This weekend Mr. Sunday will sit down with Sen. Chris Van Hollen, D-Md. Watch “Fox News Sunday with Chris Wallace.” Check local listings for broadcast times in your area.

#mediabuzz - Host Howard Kurtz has the latest take on the week’s media coverage. Watch #mediabuzz Sundays at 11 a.m. ET. 

“I need your help. I don’t get what is going on with the Syria/Turkey situation. I understand the following: Trump has proclaimed that he is pulling troops from Syria after what has been a long involvement (partnering) with the Kurds. But, that doesn’t happen overnight, right? Once Trump announced the pulling of troops, Turkey is waiting on the sideline frothing at the chance to attack. They then attack, even with threats from Trump that they better not or there will once again be sanctions. Now the number of Kurds killed are rolling in, but are our troops still there? If they are, what are they doing? Is there something that Trump picked up on that is going on with the Kurds? The conspiracist side of me thinks he sniffed something out. My husband is an Iowa farmer and I work in crop insurance. We don’t have many ties to the military but sure understand how government a lot of the time just doesn’t make sense. Any insight would be appreciated.” – E’Lise Bracker, Underwood, Iowa

[Ed. note: No conspiracy here, Ms. Bracker. The number of U.S. troops in the disputed area was very small – measured in dozens. They were not a credible threat in terms of actually combating Turkey’s forces but rather something of a marker. By having the troops there, we were telling the Turks to stay out and leave our Kurdish allies alone. It was a small-scale version of the U.S. forces in South Korea: To fight, the Turks would have had to kill Americans, thereby bring our military down on their heads. Upon the president’s order, the U.S. troops were quickly out of the Turks’ zone of aggression. The Americans went to Iraq and other U.S. spots in the region, clearing the way for the Turks to start pummeling their ancient Kurdish enemies.]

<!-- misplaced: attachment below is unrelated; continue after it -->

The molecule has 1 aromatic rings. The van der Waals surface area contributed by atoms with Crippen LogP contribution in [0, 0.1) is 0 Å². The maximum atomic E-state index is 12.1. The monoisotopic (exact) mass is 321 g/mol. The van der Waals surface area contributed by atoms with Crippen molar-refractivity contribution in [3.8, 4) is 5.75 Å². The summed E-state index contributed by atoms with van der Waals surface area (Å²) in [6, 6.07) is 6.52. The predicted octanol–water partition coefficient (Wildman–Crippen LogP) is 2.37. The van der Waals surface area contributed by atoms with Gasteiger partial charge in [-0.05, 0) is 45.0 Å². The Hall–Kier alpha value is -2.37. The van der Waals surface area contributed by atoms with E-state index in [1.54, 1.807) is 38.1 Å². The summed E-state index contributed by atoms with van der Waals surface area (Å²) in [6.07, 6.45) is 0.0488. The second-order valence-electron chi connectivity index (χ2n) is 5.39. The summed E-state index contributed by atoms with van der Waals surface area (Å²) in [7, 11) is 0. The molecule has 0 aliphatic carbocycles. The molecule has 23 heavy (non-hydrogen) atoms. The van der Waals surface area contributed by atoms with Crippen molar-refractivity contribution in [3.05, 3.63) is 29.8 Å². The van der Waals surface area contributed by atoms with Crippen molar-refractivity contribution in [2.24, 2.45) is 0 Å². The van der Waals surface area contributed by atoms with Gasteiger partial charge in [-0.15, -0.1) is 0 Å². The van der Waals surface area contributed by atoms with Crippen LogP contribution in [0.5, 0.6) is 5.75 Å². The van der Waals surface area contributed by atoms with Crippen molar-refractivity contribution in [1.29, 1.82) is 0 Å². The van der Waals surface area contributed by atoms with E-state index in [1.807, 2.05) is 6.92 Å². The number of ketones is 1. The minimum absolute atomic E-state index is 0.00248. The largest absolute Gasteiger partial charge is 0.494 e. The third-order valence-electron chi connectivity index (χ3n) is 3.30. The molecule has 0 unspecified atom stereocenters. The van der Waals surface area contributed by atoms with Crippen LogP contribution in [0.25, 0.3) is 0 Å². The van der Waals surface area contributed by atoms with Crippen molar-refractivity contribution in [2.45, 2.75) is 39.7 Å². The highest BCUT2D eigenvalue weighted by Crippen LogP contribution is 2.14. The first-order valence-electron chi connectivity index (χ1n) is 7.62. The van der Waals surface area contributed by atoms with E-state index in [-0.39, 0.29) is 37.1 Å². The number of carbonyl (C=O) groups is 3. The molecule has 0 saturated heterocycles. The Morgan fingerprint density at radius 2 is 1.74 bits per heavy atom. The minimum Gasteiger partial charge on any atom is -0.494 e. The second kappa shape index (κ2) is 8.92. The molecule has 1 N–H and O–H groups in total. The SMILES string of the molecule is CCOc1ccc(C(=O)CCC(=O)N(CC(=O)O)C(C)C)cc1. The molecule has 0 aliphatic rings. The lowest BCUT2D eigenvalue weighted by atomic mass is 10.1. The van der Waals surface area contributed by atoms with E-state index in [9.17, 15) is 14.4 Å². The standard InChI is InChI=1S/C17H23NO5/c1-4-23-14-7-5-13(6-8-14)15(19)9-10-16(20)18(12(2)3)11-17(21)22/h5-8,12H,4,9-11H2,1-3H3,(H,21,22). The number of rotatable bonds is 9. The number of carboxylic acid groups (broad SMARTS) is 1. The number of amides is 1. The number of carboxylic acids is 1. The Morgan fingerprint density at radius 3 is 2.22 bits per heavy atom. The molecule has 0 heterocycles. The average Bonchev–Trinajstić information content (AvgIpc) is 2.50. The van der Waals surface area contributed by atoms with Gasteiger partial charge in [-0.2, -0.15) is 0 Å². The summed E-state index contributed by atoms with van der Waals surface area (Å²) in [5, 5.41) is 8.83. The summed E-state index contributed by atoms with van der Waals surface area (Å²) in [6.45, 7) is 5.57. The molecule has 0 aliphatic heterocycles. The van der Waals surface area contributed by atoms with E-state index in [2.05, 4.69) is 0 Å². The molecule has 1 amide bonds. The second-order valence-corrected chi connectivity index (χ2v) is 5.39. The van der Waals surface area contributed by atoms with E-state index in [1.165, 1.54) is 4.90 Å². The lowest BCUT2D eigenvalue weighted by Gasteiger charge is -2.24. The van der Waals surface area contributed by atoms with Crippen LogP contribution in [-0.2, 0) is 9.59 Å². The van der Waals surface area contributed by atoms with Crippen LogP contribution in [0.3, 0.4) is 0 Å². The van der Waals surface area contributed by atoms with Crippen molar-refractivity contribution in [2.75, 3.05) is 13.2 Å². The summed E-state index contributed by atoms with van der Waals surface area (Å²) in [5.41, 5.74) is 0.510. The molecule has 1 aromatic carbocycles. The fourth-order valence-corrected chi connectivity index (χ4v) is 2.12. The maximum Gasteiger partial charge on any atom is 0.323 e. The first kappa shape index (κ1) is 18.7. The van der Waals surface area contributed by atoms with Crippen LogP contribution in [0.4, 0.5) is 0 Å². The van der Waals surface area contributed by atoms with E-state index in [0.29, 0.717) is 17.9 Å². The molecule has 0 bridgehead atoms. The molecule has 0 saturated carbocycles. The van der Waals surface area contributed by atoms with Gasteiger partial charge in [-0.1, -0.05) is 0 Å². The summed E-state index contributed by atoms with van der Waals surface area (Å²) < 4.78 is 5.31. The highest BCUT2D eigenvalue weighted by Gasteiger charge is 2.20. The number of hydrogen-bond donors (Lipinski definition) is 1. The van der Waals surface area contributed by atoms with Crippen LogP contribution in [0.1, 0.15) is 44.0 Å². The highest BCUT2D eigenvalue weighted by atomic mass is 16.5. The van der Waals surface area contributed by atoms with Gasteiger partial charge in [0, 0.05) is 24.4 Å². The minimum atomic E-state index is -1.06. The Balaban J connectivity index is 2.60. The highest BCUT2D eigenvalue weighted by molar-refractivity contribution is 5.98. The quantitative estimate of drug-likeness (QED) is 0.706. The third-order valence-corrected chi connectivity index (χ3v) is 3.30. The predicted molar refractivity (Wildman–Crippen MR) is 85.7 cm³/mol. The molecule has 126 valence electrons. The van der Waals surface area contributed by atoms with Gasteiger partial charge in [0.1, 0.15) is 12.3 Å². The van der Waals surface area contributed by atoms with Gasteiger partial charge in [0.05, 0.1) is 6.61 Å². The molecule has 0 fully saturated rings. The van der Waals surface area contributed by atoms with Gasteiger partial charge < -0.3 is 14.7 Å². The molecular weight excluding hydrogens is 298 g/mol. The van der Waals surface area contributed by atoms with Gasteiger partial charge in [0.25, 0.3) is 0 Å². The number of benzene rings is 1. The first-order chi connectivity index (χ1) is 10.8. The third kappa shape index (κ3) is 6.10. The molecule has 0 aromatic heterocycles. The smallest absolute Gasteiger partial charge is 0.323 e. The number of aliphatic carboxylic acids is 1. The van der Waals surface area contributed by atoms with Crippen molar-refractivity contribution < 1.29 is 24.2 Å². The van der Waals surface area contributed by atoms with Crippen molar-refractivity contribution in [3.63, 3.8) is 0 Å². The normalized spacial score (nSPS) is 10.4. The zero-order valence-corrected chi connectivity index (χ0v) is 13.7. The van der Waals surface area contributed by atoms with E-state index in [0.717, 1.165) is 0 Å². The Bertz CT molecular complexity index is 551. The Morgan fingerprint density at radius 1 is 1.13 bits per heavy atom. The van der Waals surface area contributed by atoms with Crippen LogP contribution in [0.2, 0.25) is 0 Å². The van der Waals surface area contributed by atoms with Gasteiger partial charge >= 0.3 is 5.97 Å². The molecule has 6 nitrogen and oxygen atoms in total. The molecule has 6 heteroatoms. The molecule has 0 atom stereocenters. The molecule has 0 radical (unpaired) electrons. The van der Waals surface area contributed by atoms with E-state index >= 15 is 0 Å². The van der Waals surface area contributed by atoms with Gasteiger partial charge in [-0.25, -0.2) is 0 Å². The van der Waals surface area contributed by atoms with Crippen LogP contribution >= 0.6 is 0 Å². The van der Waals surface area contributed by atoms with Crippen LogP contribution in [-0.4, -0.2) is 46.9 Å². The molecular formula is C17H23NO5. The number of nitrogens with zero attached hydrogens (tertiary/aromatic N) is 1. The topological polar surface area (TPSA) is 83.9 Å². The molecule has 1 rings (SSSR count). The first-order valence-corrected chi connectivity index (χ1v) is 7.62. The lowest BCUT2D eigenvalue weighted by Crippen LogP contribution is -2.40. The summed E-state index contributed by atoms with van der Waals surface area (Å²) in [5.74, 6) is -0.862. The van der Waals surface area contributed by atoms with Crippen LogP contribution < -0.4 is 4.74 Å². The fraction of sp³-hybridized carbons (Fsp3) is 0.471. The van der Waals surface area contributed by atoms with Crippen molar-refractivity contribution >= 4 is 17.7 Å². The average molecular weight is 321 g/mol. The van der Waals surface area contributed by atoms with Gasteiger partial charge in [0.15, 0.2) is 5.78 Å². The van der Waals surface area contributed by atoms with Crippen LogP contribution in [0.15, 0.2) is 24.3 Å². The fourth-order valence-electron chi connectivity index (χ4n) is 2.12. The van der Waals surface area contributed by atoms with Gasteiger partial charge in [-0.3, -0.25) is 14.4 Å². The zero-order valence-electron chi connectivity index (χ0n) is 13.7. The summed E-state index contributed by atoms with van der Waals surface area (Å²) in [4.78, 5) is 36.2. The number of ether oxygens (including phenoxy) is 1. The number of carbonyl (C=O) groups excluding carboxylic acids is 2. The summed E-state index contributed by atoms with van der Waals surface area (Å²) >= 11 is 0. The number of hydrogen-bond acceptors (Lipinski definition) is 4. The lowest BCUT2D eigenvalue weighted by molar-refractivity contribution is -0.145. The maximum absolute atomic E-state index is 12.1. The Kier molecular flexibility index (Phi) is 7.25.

“I am a huge fan of the Halftime Report and never miss it! Your struggle to remain fairly balanced is appreciated, especially by this reader who also struggles mightily to find truth and facts amid the bias and innuendo currently being passed off as ‘news.’  But I am confused by most of the polls' questions (especially the polls you quote) that seem to ask a compound question: Do you favor impeachment and removal of President Trump? I was under the impression that these are two distinct question.  That impeachment is like a grand jury investigation, i.e. a procedure (in the House) designed to decide whether there are grounds for a trial (by the Senate) to decide if removal is warranted or not. Am I wrong?  Please explain!  And keep up the good work!!!” – Tom Scherer, Udon Thani, Thailand

[Ed. note: This is an excellent question, Mr. Scherer! Different pollsters do indeed ask these questions in different ways. The complexity of the situation is partly to blame. An “impeachment inquiry” is not a thing. It’s like a couple being “pre-engaged.” But some pollsters have been asking about it, which tends to screw things up. Getting respondents to differentiate between an “impeachment inquiry” and “impeachment” is quite a lot of hair-splitting for civilians. Our poll does it the right way (obvi) and asks whether voters support impeachment, impeachment and removal or no impeachment. Those are the three constitutional possibilities. In our poll, 4 percent of respondents said they wanted the president impeached but not removed. That adds up to 55 percent favoring impeachment and 51 percent favoring removal.]